Tory chief whip Andrew Mitchell resigns over ‘pleb’ row
ANDREW Mitchell last night bowed to mounting pressure and quit as the government’s chief whip over allegations he called a police officer a “pleb” .
• Tory chief whip resigns over ‘pleb’ furore
• Andrew Mitchell continues to deny using word ‘pleb’
• Prime Minister praises Mr Mitchell’s ‘dedication’
In a letter to Prime Minister David Cameron, he said he could no longer “fulfil my duties as we would both wish”. But he again denied calling officers “plebs” after they refused to let him cycle out of Downing Street’s main gates on 19 September.
The resignation came amid rumours he had lost the backing of colleagues in the whips’ office, although back-benchers were broadly supportive at a meeting earlier this week.
In his letter, Mr Mitchell, 56, admitted it would be hard for him to keep discipline in the Tory ranks as a result of what he was perceived to have done.
“Over the last two days it has become clear to me that whatever the rights and wrongs of the matter I will not be able to fulfil my duties as we would both wish,” he wrote.
Mr Mitchell, who became chief whip on 4 September after a spell as international development secretary, is alleged to have described the police officer as “a f****** pleb” and a “moron” when he was barred from cycling out of the gate.
In his letter, Mr Mitchell admitted using the f-word but said he did not say “pleb” or “moron”.
He wrote: “I have made clear to you – and I give you my categorical assurance again – that I did not, never have and never would call a police officer a ‘pleb’ or a ‘moron’ or used any of the other pejorative descriptions attributed to me.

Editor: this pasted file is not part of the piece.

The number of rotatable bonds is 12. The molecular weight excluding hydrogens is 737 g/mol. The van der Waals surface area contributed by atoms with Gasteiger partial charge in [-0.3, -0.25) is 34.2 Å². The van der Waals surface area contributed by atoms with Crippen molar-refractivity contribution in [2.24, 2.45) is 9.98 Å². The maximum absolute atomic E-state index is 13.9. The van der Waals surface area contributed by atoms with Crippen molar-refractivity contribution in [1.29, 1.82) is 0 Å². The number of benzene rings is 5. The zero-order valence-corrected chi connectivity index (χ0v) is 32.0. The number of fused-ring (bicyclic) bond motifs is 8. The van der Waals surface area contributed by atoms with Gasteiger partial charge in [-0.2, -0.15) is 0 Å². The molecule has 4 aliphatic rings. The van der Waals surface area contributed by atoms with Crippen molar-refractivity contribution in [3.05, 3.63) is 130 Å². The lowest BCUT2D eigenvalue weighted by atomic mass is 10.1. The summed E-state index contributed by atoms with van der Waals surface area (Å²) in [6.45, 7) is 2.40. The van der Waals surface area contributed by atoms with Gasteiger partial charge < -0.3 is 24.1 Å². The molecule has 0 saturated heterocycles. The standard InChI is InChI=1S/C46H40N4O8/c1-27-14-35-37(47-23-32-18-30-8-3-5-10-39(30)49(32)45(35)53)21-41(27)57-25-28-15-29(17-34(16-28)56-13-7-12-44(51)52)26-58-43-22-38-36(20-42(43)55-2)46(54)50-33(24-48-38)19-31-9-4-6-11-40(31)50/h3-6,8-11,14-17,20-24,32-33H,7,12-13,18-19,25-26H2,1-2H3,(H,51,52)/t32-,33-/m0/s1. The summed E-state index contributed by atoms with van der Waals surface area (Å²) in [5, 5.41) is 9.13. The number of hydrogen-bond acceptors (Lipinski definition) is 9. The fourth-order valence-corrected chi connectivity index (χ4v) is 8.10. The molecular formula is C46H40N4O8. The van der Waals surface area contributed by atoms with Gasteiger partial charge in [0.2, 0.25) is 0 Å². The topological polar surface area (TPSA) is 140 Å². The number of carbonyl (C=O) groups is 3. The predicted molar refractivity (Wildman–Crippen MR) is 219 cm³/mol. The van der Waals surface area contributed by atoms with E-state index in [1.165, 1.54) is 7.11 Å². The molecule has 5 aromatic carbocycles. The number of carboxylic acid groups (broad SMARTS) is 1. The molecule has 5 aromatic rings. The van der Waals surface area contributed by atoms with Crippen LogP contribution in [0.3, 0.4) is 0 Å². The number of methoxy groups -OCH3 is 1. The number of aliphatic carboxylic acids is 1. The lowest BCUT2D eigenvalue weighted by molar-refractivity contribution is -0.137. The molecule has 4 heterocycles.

“The offending comment and the reason for my apology to the police was my parting remark ‘I thought you guys were supposed to f***ing help us’.”
In his reply, Mr Cameron said Mr Mitchell’s behaviour towards the officer had been unacceptable and he thanked him for his work in government. The Prime Minister wrote: “I regret that this has become necessary, and am very grateful for all you have done, both in government and in opposition.
“I am in no doubt that your work in the field of international development has made a really important contribution – not only to the Conservative Party, but more importantly to Britain’s standing in the world, and above all to international efforts to tackle deep and sustained poverty.
“You brought real passion to the job in opposition, which you turned into more than two years of very successful work in government.”
But Labour said Mr Cameron had been wrong not to sack Mr Mitchell immediately.
Shadow cabinet office minister Michael Dugher said: “David Cameron is left looking profoundly weak and totally out of touch, doing everything he could to hold on to Andrew Mitchell only for his chief whip to bow to the inevitable given the understandable public anger.
“There is a pattern of behaviour: an out-of-touch, high-handed government where the chief whip can insult the police as plebs and the Chancellor thinks he has a right to sit in first class without paying the fare.”
Mr Mitchell shadowed the international development post in opposition, and he was responsible for the coalition government protecting its aid budget from the austerity cuts.
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